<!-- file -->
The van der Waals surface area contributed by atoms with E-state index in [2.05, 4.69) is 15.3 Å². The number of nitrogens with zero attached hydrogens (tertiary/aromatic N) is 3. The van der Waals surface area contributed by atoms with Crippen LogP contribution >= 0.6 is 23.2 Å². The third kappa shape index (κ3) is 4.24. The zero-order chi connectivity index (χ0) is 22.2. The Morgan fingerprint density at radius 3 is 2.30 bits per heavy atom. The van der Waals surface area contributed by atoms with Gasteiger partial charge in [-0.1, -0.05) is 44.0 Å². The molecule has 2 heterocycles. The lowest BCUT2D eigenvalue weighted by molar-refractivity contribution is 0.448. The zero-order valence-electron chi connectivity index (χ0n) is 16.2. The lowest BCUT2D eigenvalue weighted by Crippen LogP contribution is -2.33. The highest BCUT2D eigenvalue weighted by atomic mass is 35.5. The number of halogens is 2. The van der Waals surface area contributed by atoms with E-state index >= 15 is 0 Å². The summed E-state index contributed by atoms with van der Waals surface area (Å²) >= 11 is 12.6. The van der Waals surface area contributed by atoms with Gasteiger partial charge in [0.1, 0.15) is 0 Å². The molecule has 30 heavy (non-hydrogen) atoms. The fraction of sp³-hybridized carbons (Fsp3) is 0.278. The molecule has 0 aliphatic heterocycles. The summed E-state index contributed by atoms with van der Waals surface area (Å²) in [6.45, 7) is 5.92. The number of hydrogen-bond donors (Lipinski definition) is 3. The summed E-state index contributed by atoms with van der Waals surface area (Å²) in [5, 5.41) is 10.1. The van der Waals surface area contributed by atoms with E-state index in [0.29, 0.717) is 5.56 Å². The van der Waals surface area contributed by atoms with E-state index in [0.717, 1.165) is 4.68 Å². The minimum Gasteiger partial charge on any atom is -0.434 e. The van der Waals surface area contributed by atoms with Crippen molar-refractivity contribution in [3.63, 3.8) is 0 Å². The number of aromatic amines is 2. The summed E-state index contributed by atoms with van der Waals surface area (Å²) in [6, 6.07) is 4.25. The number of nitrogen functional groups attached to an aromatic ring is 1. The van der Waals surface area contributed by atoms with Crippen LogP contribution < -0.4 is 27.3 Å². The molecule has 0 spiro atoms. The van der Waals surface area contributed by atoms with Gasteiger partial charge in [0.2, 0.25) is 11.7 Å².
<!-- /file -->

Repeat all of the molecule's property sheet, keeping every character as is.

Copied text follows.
The van der Waals surface area contributed by atoms with E-state index in [2.05, 4.69) is 15.3 Å². The number of nitrogens with zero attached hydrogens (tertiary/aromatic N) is 3. The van der Waals surface area contributed by atoms with Crippen LogP contribution >= 0.6 is 23.2 Å². The third kappa shape index (κ3) is 4.24. The zero-order chi connectivity index (χ0) is 22.2. The Morgan fingerprint density at radius 3 is 2.30 bits per heavy atom. The van der Waals surface area contributed by atoms with Gasteiger partial charge in [-0.1, -0.05) is 44.0 Å². The molecule has 2 heterocycles. The lowest BCUT2D eigenvalue weighted by molar-refractivity contribution is 0.448. The zero-order valence-electron chi connectivity index (χ0n) is 16.2. The lowest BCUT2D eigenvalue weighted by Crippen LogP contribution is -2.33. The highest BCUT2D eigenvalue weighted by atomic mass is 35.5. The number of halogens is 2. The van der Waals surface area contributed by atoms with E-state index >= 15 is 0 Å². The summed E-state index contributed by atoms with van der Waals surface area (Å²) >= 11 is 12.6. The van der Waals surface area contributed by atoms with Gasteiger partial charge in [0.1, 0.15) is 0 Å². The molecule has 30 heavy (non-hydrogen) atoms. The fraction of sp³-hybridized carbons (Fsp3) is 0.278. The molecule has 0 aliphatic heterocycles. The summed E-state index contributed by atoms with van der Waals surface area (Å²) in [6.45, 7) is 5.92. The number of hydrogen-bond donors (Lipinski definition) is 3. The summed E-state index contributed by atoms with van der Waals surface area (Å²) in [5, 5.41) is 10.1. The van der Waals surface area contributed by atoms with E-state index in [0.29, 0.717) is 5.56 Å². The van der Waals surface area contributed by atoms with E-state index in [0.717, 1.165) is 4.68 Å². The minimum Gasteiger partial charge on any atom is -0.434 e. The van der Waals surface area contributed by atoms with Crippen molar-refractivity contribution in [3.63, 3.8) is 0 Å². The number of aromatic amines is 2. The summed E-state index contributed by atoms with van der Waals surface area (Å²) in [6, 6.07) is 4.25. The number of nitrogen functional groups attached to an aromatic ring is 1. The van der Waals surface area contributed by atoms with Crippen LogP contribution < -0.4 is 27.3 Å². The molecule has 0 spiro atoms. The van der Waals surface area contributed by atoms with Gasteiger partial charge in [0.2, 0.25) is 11.7 Å².